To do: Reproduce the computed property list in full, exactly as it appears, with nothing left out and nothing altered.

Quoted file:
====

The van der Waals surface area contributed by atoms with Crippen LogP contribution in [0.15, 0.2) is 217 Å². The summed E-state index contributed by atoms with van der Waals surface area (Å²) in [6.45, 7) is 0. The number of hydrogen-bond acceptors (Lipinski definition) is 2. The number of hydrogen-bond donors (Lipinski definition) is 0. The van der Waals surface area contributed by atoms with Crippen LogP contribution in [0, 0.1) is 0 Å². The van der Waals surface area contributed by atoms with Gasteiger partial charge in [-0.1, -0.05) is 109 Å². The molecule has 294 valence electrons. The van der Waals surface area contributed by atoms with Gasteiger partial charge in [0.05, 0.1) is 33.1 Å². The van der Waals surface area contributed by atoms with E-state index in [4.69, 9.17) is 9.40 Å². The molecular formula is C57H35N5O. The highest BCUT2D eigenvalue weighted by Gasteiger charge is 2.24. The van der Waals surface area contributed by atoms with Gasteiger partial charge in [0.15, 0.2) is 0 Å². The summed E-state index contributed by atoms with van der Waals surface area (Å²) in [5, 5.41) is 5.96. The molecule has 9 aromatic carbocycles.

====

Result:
The van der Waals surface area contributed by atoms with Crippen LogP contribution in [0.15, 0.2) is 217 Å². The summed E-state index contributed by atoms with van der Waals surface area (Å²) in [6.45, 7) is 0. The number of hydrogen-bond acceptors (Lipinski definition) is 2. The number of hydrogen-bond donors (Lipinski definition) is 0. The van der Waals surface area contributed by atoms with Crippen LogP contribution in [0, 0.1) is 0 Å². The van der Waals surface area contributed by atoms with Gasteiger partial charge in [-0.1, -0.05) is 109 Å². The molecule has 294 valence electrons. The van der Waals surface area contributed by atoms with Gasteiger partial charge in [0.05, 0.1) is 33.1 Å². The van der Waals surface area contributed by atoms with E-state index in [4.69, 9.17) is 9.40 Å². The molecular formula is C57H35N5O. The highest BCUT2D eigenvalue weighted by Gasteiger charge is 2.24. The van der Waals surface area contributed by atoms with Gasteiger partial charge in [0.15, 0.2) is 0 Å². The summed E-state index contributed by atoms with van der Waals surface area (Å²) in [5, 5.41) is 5.96. The molecule has 9 aromatic carbocycles.